- Separate opinions on compliance with building regulations: There is value in obtaining separate opinions on compliance as they serve a different purpose to the CCC and can be relied upon.
- Key BCAR strategies: Whatever arrangements are put in place to achieve BCAR compliance, co-operation, co-ordination and communication between the parties and their assigned certifiers is key. Communication with the BCA is also critical. The BCA should be brought in at the outset and kept advised throughout the process so that they understand the BCAR compliance strategy.
VACANT SITE LEVY
By Danielle Conaghan and Deirdre Sheehan
- Designation Criteria: The criteria for the designation of a site as a residential or regeneration vacant site are set out in the Urban Regeneration and Housing Act 2015. On receipt of a notice of intention to enter a site on the vacant site register, it is essential that the notice is reviewed against every element of the mandatory criteria set out in the Act to confirm whether the site was validly designated by the relevant local authority.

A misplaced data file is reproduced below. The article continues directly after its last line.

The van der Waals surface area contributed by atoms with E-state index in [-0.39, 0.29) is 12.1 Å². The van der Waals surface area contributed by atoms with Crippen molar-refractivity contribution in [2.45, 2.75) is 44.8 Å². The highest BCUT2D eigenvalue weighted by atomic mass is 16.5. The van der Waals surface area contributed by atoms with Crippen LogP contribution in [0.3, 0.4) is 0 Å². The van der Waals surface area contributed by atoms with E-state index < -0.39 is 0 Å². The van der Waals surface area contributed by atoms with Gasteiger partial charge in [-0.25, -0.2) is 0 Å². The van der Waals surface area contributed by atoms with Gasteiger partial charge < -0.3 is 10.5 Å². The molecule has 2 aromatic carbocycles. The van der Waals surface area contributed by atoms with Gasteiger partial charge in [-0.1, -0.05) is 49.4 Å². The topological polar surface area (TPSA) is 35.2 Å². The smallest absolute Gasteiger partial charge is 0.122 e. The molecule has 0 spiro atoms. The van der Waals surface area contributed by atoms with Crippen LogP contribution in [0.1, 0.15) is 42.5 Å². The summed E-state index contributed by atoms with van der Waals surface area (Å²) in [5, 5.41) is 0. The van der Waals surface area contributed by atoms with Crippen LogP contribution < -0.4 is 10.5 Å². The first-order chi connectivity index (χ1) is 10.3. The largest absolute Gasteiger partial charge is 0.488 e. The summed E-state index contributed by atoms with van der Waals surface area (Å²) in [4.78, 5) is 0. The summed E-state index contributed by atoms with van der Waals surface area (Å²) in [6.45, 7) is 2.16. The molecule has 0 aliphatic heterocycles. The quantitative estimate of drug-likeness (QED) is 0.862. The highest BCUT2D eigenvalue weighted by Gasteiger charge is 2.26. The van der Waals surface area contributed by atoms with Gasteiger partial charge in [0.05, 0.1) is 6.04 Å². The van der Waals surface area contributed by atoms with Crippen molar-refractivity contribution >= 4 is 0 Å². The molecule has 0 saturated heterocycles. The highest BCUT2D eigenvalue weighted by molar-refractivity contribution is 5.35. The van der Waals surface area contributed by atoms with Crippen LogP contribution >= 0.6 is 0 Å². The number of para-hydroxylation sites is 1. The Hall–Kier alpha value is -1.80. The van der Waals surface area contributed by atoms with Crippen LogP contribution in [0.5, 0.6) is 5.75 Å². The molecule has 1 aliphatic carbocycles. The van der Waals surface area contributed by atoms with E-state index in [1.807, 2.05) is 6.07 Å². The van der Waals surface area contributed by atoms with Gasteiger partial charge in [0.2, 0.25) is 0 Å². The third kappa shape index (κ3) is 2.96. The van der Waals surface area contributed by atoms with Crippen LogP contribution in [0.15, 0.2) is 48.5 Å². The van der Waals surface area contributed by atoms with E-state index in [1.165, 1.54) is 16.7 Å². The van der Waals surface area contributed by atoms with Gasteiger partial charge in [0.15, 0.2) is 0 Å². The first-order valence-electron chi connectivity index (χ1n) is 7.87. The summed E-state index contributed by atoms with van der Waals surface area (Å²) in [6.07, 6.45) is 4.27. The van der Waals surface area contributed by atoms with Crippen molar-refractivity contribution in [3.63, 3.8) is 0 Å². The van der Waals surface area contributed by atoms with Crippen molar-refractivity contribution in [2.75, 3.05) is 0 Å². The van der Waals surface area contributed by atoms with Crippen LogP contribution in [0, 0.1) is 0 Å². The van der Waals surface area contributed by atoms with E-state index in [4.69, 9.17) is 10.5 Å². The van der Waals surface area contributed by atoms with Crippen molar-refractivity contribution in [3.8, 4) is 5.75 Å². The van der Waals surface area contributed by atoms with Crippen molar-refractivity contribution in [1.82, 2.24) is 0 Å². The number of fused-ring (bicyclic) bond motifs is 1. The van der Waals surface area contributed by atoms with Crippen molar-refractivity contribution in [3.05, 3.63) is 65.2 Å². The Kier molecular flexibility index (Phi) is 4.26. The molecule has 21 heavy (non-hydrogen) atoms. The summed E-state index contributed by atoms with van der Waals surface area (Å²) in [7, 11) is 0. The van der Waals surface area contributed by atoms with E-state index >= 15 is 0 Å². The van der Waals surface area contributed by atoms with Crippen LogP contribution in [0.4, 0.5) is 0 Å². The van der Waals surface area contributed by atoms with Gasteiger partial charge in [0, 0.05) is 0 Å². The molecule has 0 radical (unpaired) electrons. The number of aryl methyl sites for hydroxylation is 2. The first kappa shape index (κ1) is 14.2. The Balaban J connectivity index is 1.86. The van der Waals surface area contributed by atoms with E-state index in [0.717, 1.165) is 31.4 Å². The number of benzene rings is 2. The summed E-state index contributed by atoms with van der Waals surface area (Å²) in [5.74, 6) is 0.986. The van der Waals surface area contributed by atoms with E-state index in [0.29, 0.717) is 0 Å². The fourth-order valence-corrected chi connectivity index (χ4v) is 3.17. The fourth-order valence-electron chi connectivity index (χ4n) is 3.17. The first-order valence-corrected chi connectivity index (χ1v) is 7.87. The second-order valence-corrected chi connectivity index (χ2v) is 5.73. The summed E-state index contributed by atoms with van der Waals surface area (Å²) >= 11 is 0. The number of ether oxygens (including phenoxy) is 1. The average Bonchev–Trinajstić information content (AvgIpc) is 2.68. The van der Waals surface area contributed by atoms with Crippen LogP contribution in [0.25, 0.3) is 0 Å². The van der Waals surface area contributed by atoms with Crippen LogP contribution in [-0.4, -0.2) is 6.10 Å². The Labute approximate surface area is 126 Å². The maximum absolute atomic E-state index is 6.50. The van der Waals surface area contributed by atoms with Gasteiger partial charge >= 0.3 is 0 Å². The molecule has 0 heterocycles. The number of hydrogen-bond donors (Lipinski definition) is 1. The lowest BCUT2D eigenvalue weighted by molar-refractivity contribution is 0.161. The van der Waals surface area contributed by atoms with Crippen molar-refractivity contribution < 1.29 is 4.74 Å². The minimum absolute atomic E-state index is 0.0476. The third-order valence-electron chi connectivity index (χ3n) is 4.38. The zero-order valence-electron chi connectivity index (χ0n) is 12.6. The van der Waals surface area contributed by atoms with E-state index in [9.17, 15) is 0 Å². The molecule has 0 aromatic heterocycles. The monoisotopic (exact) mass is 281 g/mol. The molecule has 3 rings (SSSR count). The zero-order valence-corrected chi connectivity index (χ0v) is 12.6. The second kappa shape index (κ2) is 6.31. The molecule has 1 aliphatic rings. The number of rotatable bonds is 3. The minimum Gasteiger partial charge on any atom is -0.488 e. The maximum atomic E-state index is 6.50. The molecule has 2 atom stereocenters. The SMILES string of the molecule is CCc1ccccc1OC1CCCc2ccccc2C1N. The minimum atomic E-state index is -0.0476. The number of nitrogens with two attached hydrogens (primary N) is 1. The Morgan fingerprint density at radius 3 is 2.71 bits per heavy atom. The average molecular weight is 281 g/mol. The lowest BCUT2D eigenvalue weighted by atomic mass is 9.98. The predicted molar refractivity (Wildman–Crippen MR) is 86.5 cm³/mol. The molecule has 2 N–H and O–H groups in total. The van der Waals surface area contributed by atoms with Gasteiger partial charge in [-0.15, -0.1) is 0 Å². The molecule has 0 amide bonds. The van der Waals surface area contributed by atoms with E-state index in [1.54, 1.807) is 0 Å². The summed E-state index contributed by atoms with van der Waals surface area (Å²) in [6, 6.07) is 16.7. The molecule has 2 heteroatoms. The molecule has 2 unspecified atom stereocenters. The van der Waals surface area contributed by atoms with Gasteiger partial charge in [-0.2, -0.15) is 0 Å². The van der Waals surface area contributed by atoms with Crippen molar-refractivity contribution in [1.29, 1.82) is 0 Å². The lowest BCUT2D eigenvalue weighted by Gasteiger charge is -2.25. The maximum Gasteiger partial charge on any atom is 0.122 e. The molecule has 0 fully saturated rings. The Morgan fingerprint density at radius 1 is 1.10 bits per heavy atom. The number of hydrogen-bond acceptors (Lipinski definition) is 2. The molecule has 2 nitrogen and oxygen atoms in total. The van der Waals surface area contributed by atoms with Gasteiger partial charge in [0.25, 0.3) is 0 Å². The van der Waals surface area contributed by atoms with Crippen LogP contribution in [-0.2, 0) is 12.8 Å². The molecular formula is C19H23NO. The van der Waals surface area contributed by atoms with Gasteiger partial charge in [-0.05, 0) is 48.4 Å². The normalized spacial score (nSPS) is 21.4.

- Calculation of the levy: The levy is payable in January 2019 for the year 2018 (3% of the market value) and in January 2020 for the year 2019 (current proposals are to raise the levy to 7% of the market value). The levy is reduced to zero for the year of and year prior to a sale of the land (to an unconnected third party) and there is relief from the levy for lands which are the subject of a site loan in certain circumstances i.e. acquisition finance. Finance put in place after the acquisition of the site or development finance does not qualify for relief from the levy.